Euro Finance Ministers Break Taboo And Talk About Greek Debt Restructuring
Senior European finance officials broke a taboo on Tuesday in acknowledging for the 1st time that Greece may well have to restructure its debts, potentially fueling Europe’s sovereign debt crisis.
Jean-Claude Juncker, chairman of the 17 country Eurogroup said there was a requirement to move towards a “soft restructuring” of Greek debt. Other finance officials offered that the term implies debtholders agreeing on a voluntary basis to accept repayment at a later date.
Juncker said Greece first had to raise 50 billion euros ($70 billion) from privatisations in order to reduce its debts, which now stands at almost 150% of GDP. “If Greece makes all these efforts, then we must see if it is possible to make a soft restructuring of Greek debt. I am strictly opposed to a major restructuring.”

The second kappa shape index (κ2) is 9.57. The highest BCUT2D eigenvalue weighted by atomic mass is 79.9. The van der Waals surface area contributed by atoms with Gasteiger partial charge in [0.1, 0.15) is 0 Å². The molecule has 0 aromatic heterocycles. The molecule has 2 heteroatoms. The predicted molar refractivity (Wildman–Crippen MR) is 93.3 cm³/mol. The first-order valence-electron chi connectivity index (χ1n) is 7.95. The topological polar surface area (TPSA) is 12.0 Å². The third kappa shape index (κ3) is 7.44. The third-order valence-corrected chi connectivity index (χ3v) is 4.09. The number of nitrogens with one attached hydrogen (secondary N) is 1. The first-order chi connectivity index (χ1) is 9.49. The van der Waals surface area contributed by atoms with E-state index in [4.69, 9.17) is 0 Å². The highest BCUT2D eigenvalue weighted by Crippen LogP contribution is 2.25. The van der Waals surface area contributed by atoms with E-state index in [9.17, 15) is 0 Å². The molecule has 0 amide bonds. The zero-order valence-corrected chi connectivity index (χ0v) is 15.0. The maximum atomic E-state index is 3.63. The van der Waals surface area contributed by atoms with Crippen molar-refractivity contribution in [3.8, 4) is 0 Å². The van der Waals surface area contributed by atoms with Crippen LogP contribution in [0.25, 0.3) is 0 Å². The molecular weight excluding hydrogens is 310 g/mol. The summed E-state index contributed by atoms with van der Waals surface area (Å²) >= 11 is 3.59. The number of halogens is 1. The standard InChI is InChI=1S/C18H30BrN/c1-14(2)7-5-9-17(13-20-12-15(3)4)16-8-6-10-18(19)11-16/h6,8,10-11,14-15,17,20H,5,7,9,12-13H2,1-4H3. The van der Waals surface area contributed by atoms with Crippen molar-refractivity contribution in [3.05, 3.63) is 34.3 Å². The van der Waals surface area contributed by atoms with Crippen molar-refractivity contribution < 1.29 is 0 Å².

The European commissioner for economic and monetary affairs, Olli Rehn agreed with Juncker’s position adding that there was a need to maintain private investor’s exposure to Greece. He said “In this context, a voluntary extension of loan maturities, a so-called re-profiling or rescheduling on a voluntary basis, could also be examined.”
Although some Greek officials were quick to agree with Junckers statement, the Greek Prime Minister George Papanderou replied that a restructuring would do more harm than good. He spoke at a conference saying “We, the Greek government, European institutions, the other Eurozone countries, all continue to believe that the costs far outweigh any potential benefits.”